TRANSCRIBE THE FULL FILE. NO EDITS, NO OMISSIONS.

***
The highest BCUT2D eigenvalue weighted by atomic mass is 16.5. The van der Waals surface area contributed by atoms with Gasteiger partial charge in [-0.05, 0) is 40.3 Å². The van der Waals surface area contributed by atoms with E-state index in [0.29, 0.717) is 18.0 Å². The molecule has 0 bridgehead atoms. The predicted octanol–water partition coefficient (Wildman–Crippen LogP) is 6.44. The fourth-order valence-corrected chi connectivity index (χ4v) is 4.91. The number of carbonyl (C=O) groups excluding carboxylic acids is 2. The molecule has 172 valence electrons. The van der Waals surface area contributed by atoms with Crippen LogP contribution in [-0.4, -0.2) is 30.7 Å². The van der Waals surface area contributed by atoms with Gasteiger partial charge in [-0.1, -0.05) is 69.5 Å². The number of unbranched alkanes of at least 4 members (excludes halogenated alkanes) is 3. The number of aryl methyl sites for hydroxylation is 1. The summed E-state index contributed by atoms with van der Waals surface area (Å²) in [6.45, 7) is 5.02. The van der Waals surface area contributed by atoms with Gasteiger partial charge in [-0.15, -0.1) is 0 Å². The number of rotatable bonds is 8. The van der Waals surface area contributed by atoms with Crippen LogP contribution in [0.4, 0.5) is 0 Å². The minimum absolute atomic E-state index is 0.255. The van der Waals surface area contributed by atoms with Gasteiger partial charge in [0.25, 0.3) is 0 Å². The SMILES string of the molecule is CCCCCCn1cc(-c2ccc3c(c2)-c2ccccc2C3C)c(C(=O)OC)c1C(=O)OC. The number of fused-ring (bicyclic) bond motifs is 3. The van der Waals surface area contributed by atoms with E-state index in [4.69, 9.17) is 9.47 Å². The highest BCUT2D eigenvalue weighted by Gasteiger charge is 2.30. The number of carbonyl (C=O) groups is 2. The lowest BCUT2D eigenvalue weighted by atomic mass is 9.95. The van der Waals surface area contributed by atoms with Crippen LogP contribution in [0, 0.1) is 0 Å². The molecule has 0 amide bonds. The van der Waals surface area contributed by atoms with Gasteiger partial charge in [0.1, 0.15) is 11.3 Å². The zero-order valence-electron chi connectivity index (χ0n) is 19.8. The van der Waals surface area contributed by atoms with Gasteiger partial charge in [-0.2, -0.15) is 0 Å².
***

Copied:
The highest BCUT2D eigenvalue weighted by atomic mass is 16.5. The van der Waals surface area contributed by atoms with Gasteiger partial charge in [-0.05, 0) is 40.3 Å². The van der Waals surface area contributed by atoms with E-state index in [0.29, 0.717) is 18.0 Å². The molecule has 0 bridgehead atoms. The predicted octanol–water partition coefficient (Wildman–Crippen LogP) is 6.44. The fourth-order valence-corrected chi connectivity index (χ4v) is 4.91. The number of carbonyl (C=O) groups excluding carboxylic acids is 2. The molecule has 172 valence electrons. The van der Waals surface area contributed by atoms with Crippen LogP contribution in [-0.4, -0.2) is 30.7 Å². The van der Waals surface area contributed by atoms with Gasteiger partial charge in [-0.1, -0.05) is 69.5 Å². The number of unbranched alkanes of at least 4 members (excludes halogenated alkanes) is 3. The number of aryl methyl sites for hydroxylation is 1. The summed E-state index contributed by atoms with van der Waals surface area (Å²) in [6.45, 7) is 5.02. The van der Waals surface area contributed by atoms with Gasteiger partial charge in [-0.15, -0.1) is 0 Å². The number of rotatable bonds is 8. The van der Waals surface area contributed by atoms with Crippen LogP contribution in [0.4, 0.5) is 0 Å². The minimum absolute atomic E-state index is 0.255. The van der Waals surface area contributed by atoms with Gasteiger partial charge in [0.25, 0.3) is 0 Å². The SMILES string of the molecule is CCCCCCn1cc(-c2ccc3c(c2)-c2ccccc2C3C)c(C(=O)OC)c1C(=O)OC. The number of fused-ring (bicyclic) bond motifs is 3. The van der Waals surface area contributed by atoms with E-state index in [4.69, 9.17) is 9.47 Å². The highest BCUT2D eigenvalue weighted by Gasteiger charge is 2.30. The number of carbonyl (C=O) groups is 2. The lowest BCUT2D eigenvalue weighted by atomic mass is 9.95. The van der Waals surface area contributed by atoms with Crippen LogP contribution in [0, 0.1) is 0 Å². The molecule has 0 amide bonds. The van der Waals surface area contributed by atoms with Gasteiger partial charge in [0.1, 0.15) is 11.3 Å². The zero-order valence-electron chi connectivity index (χ0n) is 19.8. The van der Waals surface area contributed by atoms with Gasteiger partial charge in [-0.2, -0.15) is 0 Å².